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Messages - swhitch

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31
General Discussion / Re: New specs
« on: November 25, 2015, 04:35:57 PM »
The GCSE is supposed to be a two year course not a three year course.

The new spec starts in 2016 so those starting in September gamble and take their chances. No point complaining about the system if you are not following the rules. Now, if the new specs are not out in time for teachers to prepare for the 2016 start then you would be right to complain, but not now. Sorry. ;)

32
General Discussion / Re: Geography Awareness Week
« on: November 16, 2015, 06:52:24 AM »
Thanks for making us aware.

Many of us will have missed the run up to this. Has there been one?. In the future could those who are aware of the awareness week well in advance please let us know well in advance so that we can be prepared. Too late to do anything across the school this week.

33
General Discussion / Re: Core Content overviews for new A level
« on: November 10, 2015, 12:32:10 PM »
Super stuff, thanks Steve.

Water and Carbon cycle looks particularly useful.

34
General Discussion / Re: Best of British geographers
« on: November 03, 2015, 03:48:21 PM »
Michael Palin - former president of the RGS

Nick Crane - Coast & RGS

Prince William


35
We have produced a sheet with a brief outline of the course from the draft spec and how will we promote it ........ "enthusiastically" of course. we are meeting tomorrow to discuss our approach in more specific terms but linking it to current issues may certainly be the way forward.

36
General Discussion / Re: Geographical news
« on: October 23, 2015, 12:08:05 PM »
Great stuff !!! That is both really interesting and very useful.

Thanks

37
General Discussion / Re: Core Content overviews for new A level
« on: October 20, 2015, 11:01:00 PM »
zcssa44
Fair point but really I was trying to highlight the assumption of this statement, from lecturers at university who put the specs together, that students would go on to study geography at university. The specification, or syllabus, has been put together without any consideration that this is a subject for all abilities and not exclusively a nursery for University.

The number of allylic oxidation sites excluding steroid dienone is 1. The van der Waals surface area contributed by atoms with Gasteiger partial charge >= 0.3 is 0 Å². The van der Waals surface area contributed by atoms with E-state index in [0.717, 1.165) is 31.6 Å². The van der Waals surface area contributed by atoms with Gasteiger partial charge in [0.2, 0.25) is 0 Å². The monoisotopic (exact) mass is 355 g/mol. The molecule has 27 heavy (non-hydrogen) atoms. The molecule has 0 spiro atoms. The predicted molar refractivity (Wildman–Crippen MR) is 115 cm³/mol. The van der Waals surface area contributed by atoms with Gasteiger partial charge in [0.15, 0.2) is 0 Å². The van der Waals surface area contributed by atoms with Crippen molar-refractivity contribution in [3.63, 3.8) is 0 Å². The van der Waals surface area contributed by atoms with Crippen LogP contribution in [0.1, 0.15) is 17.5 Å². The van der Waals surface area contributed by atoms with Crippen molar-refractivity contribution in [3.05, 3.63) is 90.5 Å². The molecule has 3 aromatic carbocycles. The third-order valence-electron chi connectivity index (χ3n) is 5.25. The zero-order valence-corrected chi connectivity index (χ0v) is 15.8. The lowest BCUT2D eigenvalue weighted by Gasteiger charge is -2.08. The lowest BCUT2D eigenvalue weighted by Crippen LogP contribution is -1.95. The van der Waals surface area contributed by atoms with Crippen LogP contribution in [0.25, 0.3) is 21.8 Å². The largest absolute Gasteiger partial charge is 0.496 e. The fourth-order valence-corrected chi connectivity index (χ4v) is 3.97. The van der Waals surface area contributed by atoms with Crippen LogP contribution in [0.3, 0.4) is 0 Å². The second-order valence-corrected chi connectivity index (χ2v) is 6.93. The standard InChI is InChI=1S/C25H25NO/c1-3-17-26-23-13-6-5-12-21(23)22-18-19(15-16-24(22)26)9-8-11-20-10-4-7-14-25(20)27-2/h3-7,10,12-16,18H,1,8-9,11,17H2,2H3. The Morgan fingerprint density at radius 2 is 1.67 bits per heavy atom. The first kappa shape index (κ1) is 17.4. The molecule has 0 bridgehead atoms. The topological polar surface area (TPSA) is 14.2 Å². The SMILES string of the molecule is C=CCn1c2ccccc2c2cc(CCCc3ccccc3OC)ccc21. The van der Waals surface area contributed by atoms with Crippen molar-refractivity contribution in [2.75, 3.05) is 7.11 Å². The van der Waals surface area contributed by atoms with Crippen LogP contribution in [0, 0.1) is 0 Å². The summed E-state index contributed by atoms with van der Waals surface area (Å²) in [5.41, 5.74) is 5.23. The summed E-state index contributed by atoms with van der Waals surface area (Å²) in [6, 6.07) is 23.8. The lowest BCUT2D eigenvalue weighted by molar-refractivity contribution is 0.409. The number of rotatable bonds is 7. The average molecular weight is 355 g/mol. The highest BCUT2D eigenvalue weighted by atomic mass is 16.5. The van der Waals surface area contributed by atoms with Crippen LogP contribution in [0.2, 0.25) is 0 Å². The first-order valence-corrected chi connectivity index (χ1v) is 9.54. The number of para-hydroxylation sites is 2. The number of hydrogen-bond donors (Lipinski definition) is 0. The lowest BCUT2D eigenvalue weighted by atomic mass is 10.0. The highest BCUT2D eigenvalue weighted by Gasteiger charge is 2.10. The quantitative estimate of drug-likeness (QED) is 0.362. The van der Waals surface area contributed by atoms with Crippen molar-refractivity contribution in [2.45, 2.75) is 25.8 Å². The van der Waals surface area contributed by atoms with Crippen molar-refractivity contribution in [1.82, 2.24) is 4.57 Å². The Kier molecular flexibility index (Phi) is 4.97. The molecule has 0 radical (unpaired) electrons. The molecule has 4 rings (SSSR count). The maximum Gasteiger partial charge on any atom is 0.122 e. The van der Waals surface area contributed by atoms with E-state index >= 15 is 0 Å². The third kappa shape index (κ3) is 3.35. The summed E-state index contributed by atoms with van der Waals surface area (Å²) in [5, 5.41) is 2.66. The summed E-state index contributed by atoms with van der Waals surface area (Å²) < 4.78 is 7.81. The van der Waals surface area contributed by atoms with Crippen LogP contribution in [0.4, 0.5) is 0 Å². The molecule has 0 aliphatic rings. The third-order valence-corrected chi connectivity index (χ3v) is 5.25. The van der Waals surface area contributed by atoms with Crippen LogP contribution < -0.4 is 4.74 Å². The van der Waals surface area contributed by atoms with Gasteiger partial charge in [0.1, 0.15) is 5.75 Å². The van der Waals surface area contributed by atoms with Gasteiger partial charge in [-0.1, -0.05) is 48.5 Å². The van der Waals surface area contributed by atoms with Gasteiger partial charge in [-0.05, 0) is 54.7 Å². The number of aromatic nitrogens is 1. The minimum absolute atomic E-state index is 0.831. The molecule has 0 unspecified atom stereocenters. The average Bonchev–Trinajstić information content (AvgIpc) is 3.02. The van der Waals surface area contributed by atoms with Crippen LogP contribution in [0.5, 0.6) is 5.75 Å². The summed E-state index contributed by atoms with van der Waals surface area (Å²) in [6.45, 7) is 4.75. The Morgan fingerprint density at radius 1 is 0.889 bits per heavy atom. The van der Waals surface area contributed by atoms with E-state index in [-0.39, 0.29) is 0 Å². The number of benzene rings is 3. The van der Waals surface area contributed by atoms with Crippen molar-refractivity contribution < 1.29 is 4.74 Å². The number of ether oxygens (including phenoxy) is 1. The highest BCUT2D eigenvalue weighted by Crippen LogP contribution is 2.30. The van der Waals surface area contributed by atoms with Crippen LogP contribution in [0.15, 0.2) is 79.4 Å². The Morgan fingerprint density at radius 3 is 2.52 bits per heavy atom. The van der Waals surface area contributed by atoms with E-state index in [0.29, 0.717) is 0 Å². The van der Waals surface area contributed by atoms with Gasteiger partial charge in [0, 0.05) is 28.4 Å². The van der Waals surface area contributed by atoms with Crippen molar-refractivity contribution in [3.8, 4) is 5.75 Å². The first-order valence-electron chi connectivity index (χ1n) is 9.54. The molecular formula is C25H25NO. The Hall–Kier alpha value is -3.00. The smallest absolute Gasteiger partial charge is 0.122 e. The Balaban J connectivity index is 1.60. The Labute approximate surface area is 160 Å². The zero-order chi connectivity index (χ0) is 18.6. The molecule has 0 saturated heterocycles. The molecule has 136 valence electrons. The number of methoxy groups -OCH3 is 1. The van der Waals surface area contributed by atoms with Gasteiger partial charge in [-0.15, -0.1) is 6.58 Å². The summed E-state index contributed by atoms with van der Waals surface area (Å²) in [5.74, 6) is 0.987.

Place is fascinating, and as you point out, probably more relevant to many than river processes.

On your other point access to Journals is not possible for most departments or individual teachers and so to list them, and hugely expensive books really does not help in these times of budget cuts.

38
Yes, saw this the other day and very good news, long may it continue. Would be interesting to see how the new A level impacts upon uptake but will take a few years before any trends can be identified.


39
General Discussion / Re: Core Content overviews for new A level
« on: October 14, 2015, 10:41:38 PM »
Have just looked through some of the resources developed for RGS by some of those on ALCAB. Some observations:

a) One has 4 recommended texts that are written by those who defined the specification, the other I looked through has 2.
b) There are papers from Journals that teachers in schools have no access to, unlike lecturers school teachers do not have open access to research journals. Maybe the universities could provide that access for schools if they are expecting us to access such resources, or maybe the RGS or the GA?
c) One seems to contain a large number of resources from the last century, isn't the focus of the new specification supposed to be the 21st century?
d) The cost of the first book I checked out was £40, I will look at the others but once again it just shows how out of touch with the school situation those developing the subject content are.


An interesting quote from one of the papers: "the concept of place significantly progresses upon GCSE understandings of this term, while it anticipates those in higher education, benefiting those who will go on to study geography at university" and doing what for those 95%+ (or whatever the % is) who will not be going to study geography at university?

The papers I have briefly skimmed seem to lack any understanding that teachers in schools will have new specifications for both A2 and GCSE at the same time. There seems to be an implication that we have the luxury of time (and money) to read, question, develop theoretical and concepts when in fact, survival and delivery of something that is comprehensible to our mixed ability students, will be our focus.

Let's finish on a positive note. Well done Keele, incidently where I completed my PhD albeit in Quaternary Geology, on producing the glaciation unit resource. Clear and with accessible resources and just three texts (one by author of the resource) although largely around £40 a copy.

And finally the link Steve put on this thread does take you to some excellent resources so certainly worth a look if not done so already.

40
General Discussion / Re: Core Content overviews for new A level
« on: October 14, 2015, 10:16:09 PM »
We are currently looking to stay with (Eduqas) WJEC - support has always been excellent and we have been with them for years. I must declare an interest here as a marker.

Interesting point about own goal. That could be a real issue I fear.

41
General Discussion / Re: Core Content overviews for new A level
« on: October 14, 2015, 08:05:52 PM »